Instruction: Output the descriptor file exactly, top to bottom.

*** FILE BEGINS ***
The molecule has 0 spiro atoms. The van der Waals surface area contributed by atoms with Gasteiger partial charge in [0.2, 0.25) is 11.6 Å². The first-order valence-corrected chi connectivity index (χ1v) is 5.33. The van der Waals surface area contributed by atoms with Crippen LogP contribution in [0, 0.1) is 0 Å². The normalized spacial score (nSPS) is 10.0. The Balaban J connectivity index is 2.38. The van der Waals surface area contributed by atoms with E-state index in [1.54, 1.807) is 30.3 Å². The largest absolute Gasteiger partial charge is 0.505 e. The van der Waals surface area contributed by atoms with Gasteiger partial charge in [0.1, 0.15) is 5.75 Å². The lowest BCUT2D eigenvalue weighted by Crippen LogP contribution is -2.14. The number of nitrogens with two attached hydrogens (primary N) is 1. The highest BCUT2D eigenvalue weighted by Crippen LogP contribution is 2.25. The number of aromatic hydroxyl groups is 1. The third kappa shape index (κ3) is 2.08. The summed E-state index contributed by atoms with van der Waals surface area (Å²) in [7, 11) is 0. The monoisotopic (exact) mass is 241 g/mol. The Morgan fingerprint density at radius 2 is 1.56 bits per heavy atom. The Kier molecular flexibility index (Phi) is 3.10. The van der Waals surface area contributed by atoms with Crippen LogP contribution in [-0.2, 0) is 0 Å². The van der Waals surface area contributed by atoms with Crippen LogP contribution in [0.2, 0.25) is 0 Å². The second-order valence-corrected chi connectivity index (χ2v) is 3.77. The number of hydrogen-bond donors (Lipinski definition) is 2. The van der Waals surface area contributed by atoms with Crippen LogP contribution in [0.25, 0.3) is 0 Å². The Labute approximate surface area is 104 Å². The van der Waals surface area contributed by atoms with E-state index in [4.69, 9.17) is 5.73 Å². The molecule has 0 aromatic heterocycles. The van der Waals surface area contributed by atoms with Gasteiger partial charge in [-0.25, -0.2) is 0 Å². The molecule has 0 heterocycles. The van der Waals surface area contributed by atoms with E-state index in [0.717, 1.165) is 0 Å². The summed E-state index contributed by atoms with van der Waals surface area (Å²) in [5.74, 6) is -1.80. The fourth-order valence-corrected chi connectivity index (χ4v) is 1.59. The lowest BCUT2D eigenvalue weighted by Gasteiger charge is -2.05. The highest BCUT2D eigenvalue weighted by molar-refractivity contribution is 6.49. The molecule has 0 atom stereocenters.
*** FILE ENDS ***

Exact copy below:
The molecule has 0 spiro atoms. The van der Waals surface area contributed by atoms with Gasteiger partial charge in [0.2, 0.25) is 11.6 Å². The first-order valence-corrected chi connectivity index (χ1v) is 5.33. The van der Waals surface area contributed by atoms with Crippen LogP contribution in [0, 0.1) is 0 Å². The normalized spacial score (nSPS) is 10.0. The Balaban J connectivity index is 2.38. The van der Waals surface area contributed by atoms with E-state index in [1.54, 1.807) is 30.3 Å². The largest absolute Gasteiger partial charge is 0.505 e. The van der Waals surface area contributed by atoms with Gasteiger partial charge in [0.1, 0.15) is 5.75 Å². The lowest BCUT2D eigenvalue weighted by Crippen LogP contribution is -2.14. The number of nitrogens with two attached hydrogens (primary N) is 1. The highest BCUT2D eigenvalue weighted by Crippen LogP contribution is 2.25. The number of aromatic hydroxyl groups is 1. The third kappa shape index (κ3) is 2.08. The summed E-state index contributed by atoms with van der Waals surface area (Å²) in [7, 11) is 0. The monoisotopic (exact) mass is 241 g/mol. The Morgan fingerprint density at radius 2 is 1.56 bits per heavy atom. The Kier molecular flexibility index (Phi) is 3.10. The van der Waals surface area contributed by atoms with Crippen LogP contribution in [-0.2, 0) is 0 Å². The van der Waals surface area contributed by atoms with Crippen LogP contribution in [0.2, 0.25) is 0 Å². The second-order valence-corrected chi connectivity index (χ2v) is 3.77. The number of hydrogen-bond donors (Lipinski definition) is 2. The van der Waals surface area contributed by atoms with Crippen LogP contribution in [0.25, 0.3) is 0 Å². The Labute approximate surface area is 104 Å². The van der Waals surface area contributed by atoms with E-state index in [4.69, 9.17) is 5.73 Å². The molecule has 0 aromatic heterocycles. The van der Waals surface area contributed by atoms with Gasteiger partial charge in [-0.25, -0.2) is 0 Å². The molecule has 0 heterocycles. The van der Waals surface area contributed by atoms with E-state index in [0.717, 1.165) is 0 Å². The summed E-state index contributed by atoms with van der Waals surface area (Å²) in [5.74, 6) is -1.80. The fourth-order valence-corrected chi connectivity index (χ4v) is 1.59. The lowest BCUT2D eigenvalue weighted by Gasteiger charge is -2.05. The highest BCUT2D eigenvalue weighted by molar-refractivity contribution is 6.49. The molecule has 0 atom stereocenters.